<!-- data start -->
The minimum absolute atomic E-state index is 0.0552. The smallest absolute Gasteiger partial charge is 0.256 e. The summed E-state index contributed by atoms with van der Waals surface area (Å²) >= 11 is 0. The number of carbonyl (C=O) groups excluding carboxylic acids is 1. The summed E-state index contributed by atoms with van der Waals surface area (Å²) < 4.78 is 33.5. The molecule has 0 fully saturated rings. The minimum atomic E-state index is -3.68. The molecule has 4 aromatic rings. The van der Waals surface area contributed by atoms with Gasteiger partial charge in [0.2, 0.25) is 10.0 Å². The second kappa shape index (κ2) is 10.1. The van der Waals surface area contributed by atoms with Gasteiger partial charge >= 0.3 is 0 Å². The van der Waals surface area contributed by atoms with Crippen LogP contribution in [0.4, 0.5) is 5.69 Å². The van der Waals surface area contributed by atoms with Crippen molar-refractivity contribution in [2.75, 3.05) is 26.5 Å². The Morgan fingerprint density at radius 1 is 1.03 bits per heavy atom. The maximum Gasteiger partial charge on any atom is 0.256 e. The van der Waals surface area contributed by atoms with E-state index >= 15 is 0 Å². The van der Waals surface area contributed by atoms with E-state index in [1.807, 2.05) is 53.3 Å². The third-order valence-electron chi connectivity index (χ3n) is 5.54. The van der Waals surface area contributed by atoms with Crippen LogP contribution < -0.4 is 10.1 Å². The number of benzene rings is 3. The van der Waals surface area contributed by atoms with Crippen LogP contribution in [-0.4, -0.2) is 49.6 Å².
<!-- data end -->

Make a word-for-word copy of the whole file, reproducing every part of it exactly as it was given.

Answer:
The minimum absolute atomic E-state index is 0.0552. The smallest absolute Gasteiger partial charge is 0.256 e. The summed E-state index contributed by atoms with van der Waals surface area (Å²) >= 11 is 0. The number of carbonyl (C=O) groups excluding carboxylic acids is 1. The summed E-state index contributed by atoms with van der Waals surface area (Å²) < 4.78 is 33.5. The molecule has 0 fully saturated rings. The minimum atomic E-state index is -3.68. The molecule has 4 aromatic rings. The van der Waals surface area contributed by atoms with Gasteiger partial charge in [0.2, 0.25) is 10.0 Å². The second kappa shape index (κ2) is 10.1. The van der Waals surface area contributed by atoms with Gasteiger partial charge >= 0.3 is 0 Å². The van der Waals surface area contributed by atoms with Crippen LogP contribution in [0.4, 0.5) is 5.69 Å². The van der Waals surface area contributed by atoms with Crippen molar-refractivity contribution in [2.75, 3.05) is 26.5 Å². The Morgan fingerprint density at radius 1 is 1.03 bits per heavy atom. The maximum Gasteiger partial charge on any atom is 0.256 e. The van der Waals surface area contributed by atoms with E-state index >= 15 is 0 Å². The van der Waals surface area contributed by atoms with E-state index in [1.807, 2.05) is 53.3 Å². The third-order valence-electron chi connectivity index (χ3n) is 5.54. The van der Waals surface area contributed by atoms with Crippen LogP contribution < -0.4 is 10.1 Å². The number of benzene rings is 3. The van der Waals surface area contributed by atoms with Crippen LogP contribution in [-0.4, -0.2) is 49.6 Å².